23 AUGUST 1851, Page 7


The progress of the Queen through Edinburgh will not be made so ex- citing an event to the citizens as it was last year, when there was the masenio ceremony of founding a public institution to be performed by Prince Albert. Her Majesty is said to have directed that everything should be done " ae quietly as possible." The body guard of the Scot- tish Archers is dispensed with, at her Majesty's desire, as she feared that many gentlemen living at distant points of the kingdom were put to in- convenience by the necessity of attending last year. It is now said that there will be no levee or drawingroom at Holyrood. The road by Stonehasen will be taken to Balm Taleas preferable to that by Cupar Angus.

The progress of the Duchess of Kent, from place to place, through the North, is duly chronicled by the Scottish journals.

Aberdeen last w'eelr had a brief visit from the Prince de Joinville and the Duke de Nemours. They arrived by steamer from Wick on Wednes- day evening, and proceeded by the mail-train on Thursday morning for Glasgow.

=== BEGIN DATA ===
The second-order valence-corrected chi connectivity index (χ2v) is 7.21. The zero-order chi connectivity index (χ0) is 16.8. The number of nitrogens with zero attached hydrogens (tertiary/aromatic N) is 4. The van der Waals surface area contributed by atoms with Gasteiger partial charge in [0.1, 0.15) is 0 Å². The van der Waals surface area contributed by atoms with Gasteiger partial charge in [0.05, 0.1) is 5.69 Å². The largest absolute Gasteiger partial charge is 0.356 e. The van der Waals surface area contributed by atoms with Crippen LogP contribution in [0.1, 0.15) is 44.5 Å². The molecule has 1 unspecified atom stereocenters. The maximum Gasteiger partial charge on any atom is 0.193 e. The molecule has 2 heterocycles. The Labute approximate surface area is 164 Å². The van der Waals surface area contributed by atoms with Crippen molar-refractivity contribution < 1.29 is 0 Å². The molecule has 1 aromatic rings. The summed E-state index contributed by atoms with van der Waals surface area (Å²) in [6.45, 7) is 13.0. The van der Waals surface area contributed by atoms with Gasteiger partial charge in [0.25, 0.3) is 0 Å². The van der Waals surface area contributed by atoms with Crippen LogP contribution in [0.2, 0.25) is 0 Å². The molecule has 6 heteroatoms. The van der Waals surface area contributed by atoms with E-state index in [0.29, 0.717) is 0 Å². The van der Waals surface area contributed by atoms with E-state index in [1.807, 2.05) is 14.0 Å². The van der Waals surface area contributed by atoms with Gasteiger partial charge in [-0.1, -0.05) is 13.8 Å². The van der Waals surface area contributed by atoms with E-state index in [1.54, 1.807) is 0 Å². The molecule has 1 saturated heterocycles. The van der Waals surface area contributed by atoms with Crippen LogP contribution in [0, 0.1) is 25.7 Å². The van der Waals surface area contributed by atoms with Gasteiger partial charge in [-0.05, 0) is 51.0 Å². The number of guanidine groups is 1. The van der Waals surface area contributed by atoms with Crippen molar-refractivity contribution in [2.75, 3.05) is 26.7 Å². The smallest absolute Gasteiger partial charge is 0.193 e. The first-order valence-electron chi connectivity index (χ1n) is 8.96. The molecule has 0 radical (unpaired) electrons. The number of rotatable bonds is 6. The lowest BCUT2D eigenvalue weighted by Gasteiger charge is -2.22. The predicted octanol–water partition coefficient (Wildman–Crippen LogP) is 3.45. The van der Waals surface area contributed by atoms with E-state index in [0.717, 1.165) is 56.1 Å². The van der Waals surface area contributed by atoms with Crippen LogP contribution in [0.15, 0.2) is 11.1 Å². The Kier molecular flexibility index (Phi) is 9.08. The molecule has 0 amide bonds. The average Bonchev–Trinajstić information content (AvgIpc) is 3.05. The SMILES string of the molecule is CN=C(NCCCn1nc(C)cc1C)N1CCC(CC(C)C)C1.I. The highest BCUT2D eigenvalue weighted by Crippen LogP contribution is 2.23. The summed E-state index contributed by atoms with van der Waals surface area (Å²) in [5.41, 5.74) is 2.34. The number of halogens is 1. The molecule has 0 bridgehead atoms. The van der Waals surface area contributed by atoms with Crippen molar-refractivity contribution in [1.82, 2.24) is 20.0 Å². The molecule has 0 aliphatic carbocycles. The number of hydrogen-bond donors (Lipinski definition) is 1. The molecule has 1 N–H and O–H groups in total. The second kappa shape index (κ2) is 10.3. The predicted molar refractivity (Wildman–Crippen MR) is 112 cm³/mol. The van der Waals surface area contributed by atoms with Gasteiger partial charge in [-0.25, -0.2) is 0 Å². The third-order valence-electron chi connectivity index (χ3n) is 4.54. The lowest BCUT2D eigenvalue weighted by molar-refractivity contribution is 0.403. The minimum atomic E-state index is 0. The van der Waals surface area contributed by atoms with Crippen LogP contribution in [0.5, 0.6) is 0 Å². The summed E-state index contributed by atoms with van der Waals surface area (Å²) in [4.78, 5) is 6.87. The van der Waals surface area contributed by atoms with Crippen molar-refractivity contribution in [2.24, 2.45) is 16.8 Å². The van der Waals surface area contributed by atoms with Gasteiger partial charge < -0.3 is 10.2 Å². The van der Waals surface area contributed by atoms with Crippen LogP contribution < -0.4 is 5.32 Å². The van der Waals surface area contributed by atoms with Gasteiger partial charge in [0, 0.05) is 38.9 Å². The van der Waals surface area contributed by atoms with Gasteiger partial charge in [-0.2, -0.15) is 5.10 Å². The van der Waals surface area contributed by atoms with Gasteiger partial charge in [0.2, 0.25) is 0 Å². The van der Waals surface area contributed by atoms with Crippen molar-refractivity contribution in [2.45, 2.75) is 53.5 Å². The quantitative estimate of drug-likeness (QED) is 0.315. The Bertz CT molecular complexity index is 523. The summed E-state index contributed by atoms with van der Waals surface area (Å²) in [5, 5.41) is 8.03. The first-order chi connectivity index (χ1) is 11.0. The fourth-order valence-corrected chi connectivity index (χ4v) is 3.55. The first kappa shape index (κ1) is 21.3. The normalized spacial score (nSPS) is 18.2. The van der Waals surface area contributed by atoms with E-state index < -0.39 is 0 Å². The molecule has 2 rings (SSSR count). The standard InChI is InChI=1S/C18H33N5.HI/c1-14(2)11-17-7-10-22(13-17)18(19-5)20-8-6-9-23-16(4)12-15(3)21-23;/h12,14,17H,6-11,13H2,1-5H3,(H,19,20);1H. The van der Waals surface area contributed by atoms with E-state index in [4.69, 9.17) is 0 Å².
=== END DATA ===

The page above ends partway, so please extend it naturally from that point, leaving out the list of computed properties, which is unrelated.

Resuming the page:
The East Prince's Street Gardens at Edinburgh were thrown open to the public on Friday last, the anniversary of the birth of Sir Walter Scott. On the North aide of the gardens, next to Prince's Street, are two broad terraces, the higher of the two on a level with Prince's Street, and about ten feet above the level of the lower terrace. The low ground is tastefully divided into grass plots and parterres containing flowers and shrubs, and is intersected in alll directions by graini walks. The part of the gardens lying on the South side of the Railway is reached by a bridge thrown across beside the edge of the Mound, and is laid out in a similar manner to the grounds on the other side.

Melrose fair, the greatest of its kind in Scotland, perhaps in Great Britain, was held on the 12th instant. It was the best fair known for -several years. Nearly 100,000 Iambs were offered, " and for the most part sold, at most satisfactory prices." The encampment of the regular traders in refreshments extended for half a mile along the base of the Kills. A party-coloured array of gipsy tents formed a sort of suburb to the canvass town.